Evolution of human diet: examining the past and the future

The role meat in our diets is a bit of a classic debate, fueling passionate remarks on both sides of the table. A headline from the World Health Organization, reporting that processed and red meat cause cancer, created a stir in the public media just last month, for example. While most search for a black and white ruling on meat, it's more accurate to say that meat has served varying purposes for humanity at different times. To assess its role in our lives today, we must look at where we've come from and where we're headed. 

Comparative anatomy

Our biology clearly indicates that our evolution has favored the ability to eat both animals and plants.

  • There are several carnivorous indicators, including that:
    • we have enzymes that are able to digest the protein (protease) and fat (lipase) found in meat.
    • we have a vat-like stomach is filled with hydrochloric acid to also aid the digestion of animal compounds.
  • There are several herbivorous indicators, including that:
    • we have salivary amylase, an enzyme specifically for carbohydrates in fruits and vegetables that isn't found in carnivores.
    • we have an exceptionally long small intestine, optimal and specialized for digesting and absorbing plant matter.

By anatomical and physiological definitions, there is no doubt that we are omnivores. 

But... "omnivore" paints a simplistic picture

Labeling humans as omnivores simply indicates that we have the ability to eat both meat and plants. It says nothing about the composition, amount, frequency or consequences of what we choose to eat. To say that we are historically opportunistic feeders may be more accurate, meaning we consume what is most optimal. Optimal options may include what is most available or what was most nutritionally dense, for example. 

Brain and gut evolution

Archeological data indicates that our hominid, smaller-brained ancestors were largely eating fruits, nuts, seeds, and tubers. The expensive tissue hypothesis posits that our brains became larger and more complex because our diets improved in quality, allowing our guts to become smaller and freeing energy to supply an energy-expensive brain. 

  • Hunting contributed to this, propelling social structures and language and positively reinforcing the ability to improve diet quality.
  • Cooking also increased the nutrient availability and digestabilibty of many foods.

How much meat was "caveman" consuming? 

Just in the way that American cuisine is different from any other cuisine around the world, the diets of our ancestors varied depending on what was available at their location. For example, the diet of the !Kung, from the region around Namibia, Botswana and Angola, comprised of approximately 33% animal and 66% from plants, while the Inuit from the Canadian Arctic prospered on mainly fish, seal, walrus and whale meat. But research suggests that for most hunter-gatherer societies, plant sources of food were the staple and animal sources were more varied because they weren't as dependably available.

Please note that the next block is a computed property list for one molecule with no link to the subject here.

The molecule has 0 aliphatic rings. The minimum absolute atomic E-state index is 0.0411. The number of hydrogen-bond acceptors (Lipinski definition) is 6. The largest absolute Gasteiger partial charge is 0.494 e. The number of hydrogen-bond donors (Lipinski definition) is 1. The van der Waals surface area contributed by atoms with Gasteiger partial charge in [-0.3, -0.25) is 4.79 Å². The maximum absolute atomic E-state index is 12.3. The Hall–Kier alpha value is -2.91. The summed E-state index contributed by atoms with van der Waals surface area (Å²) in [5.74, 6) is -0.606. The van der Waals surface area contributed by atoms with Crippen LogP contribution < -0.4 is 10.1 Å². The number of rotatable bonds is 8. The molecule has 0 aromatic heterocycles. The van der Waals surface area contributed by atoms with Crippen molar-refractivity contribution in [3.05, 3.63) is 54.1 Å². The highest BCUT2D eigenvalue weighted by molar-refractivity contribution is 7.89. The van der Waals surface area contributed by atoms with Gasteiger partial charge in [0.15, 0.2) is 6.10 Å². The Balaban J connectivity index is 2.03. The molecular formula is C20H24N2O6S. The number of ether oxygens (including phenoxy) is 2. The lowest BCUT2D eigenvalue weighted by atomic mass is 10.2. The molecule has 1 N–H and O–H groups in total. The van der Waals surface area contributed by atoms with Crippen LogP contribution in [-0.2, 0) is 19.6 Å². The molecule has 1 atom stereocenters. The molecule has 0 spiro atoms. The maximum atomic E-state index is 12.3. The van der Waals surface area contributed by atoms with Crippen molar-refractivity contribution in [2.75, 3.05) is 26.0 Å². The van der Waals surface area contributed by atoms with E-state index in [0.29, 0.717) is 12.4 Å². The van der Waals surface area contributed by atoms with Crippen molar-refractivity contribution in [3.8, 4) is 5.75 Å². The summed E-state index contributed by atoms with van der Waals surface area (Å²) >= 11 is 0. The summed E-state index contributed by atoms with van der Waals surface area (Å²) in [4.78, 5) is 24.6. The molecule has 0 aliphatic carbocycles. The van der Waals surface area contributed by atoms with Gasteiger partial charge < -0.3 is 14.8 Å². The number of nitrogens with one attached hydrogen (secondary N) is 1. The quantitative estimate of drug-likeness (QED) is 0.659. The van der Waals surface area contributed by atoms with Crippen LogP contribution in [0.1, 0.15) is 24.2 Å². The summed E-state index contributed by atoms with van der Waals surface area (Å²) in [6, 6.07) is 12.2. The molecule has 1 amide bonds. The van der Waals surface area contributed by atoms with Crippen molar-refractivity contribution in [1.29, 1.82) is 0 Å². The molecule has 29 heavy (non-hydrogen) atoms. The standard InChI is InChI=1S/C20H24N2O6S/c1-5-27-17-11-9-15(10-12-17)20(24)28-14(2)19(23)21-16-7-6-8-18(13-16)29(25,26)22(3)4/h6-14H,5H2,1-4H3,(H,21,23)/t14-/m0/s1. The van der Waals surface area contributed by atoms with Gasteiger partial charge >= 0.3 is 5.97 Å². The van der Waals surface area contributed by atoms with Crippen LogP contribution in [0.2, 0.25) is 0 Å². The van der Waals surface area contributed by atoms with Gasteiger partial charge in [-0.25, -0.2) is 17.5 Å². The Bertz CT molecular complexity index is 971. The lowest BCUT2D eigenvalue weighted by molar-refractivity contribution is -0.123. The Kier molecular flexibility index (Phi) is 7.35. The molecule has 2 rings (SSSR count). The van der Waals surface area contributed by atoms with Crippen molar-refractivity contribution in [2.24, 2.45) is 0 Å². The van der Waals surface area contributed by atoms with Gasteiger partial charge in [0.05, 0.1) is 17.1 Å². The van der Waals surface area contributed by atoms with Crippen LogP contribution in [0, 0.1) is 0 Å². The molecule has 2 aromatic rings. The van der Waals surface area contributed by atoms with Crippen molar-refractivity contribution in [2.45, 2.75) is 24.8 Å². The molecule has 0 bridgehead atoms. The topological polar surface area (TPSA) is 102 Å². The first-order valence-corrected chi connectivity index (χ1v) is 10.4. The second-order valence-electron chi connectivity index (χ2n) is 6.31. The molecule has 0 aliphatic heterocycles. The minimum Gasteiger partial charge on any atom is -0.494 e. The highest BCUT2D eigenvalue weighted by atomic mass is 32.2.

Where we are today 

The agricultural revolution and the subsequent industrial evolution have spawned two correlated trends: human productivity and population are booming. Our increased productivity has led to a diet that it is quite different from our ancestors. Essentially, foods are more processed, we eat significantly fewer fruits and vegetables and a lot of meat. Here's a closer look at meat: 

Health consequences 

Industrialization has made our food more nutritionally dense (processed rather than whole foods, hormone and antibiotic injected meat). While our bodies once thrived and benefitted from increased nutrition availability, they are not equipped to handle the nutritional density so rampant in our diets today. The health correlates of this are clear:

Environmental consequences

Married to each of the health risks associated with animal agriculture are the massive environmental consequences. Here's some perspective on the environmental costs of animal agriculture: 

  • To produce 3 lbs of meat 2,644 gallons of water are required.
    • To produce 3 lbs of potatoes, 357 gallons of water are required. 
  • One acre of land can produce 250 lbs of beef 
    • One acre of land can produce 50,000 lbs of tomatoes, 53,000 lbs. potatoes and 30,000 lbs carrots. 
  • Animal agriculture contributes to 14.5% of greenhouse gas emissions.
  • Waste from animal agriculture is creating dead zones in our oceans.
  • 40% of cropland in the U.S. is dedicated for direct human consumption. The other 60% of cropland is dedicated to feed for livestock, which is incredibly inefficient.  
    • The U.S. could feed 800 million people with the feed that goes to livestock. 

looking at the circumstances

Population is projected to reach around 11 billion by 2100. That's four billion more people than our current population. At this rate, food production will have to double to feed all of those mouths. Climate change, which is predicted to reduce crop yields 20-40% in certain regions, complicates this necessity.

Now consider the role that meat has in our future. Meat consumption holds considerable risks to our health. Meat consumption exerts extreme costs on our environment. Meat, especially in the quantity and quality it's consumed today, no longer serves the purpose it did for our ancestors. It's now markedly harmful to us and our environment. We must seriously consider that is it not optimal or possible for conventional animal agriculture to continue its prominent role in human life. 

Taking steps to reduce consumption of products from animal agriculture in general or ensuring that meat is grass-fed and organically grown is a motion towards the health, happiness and harmony for ourselves and the earth.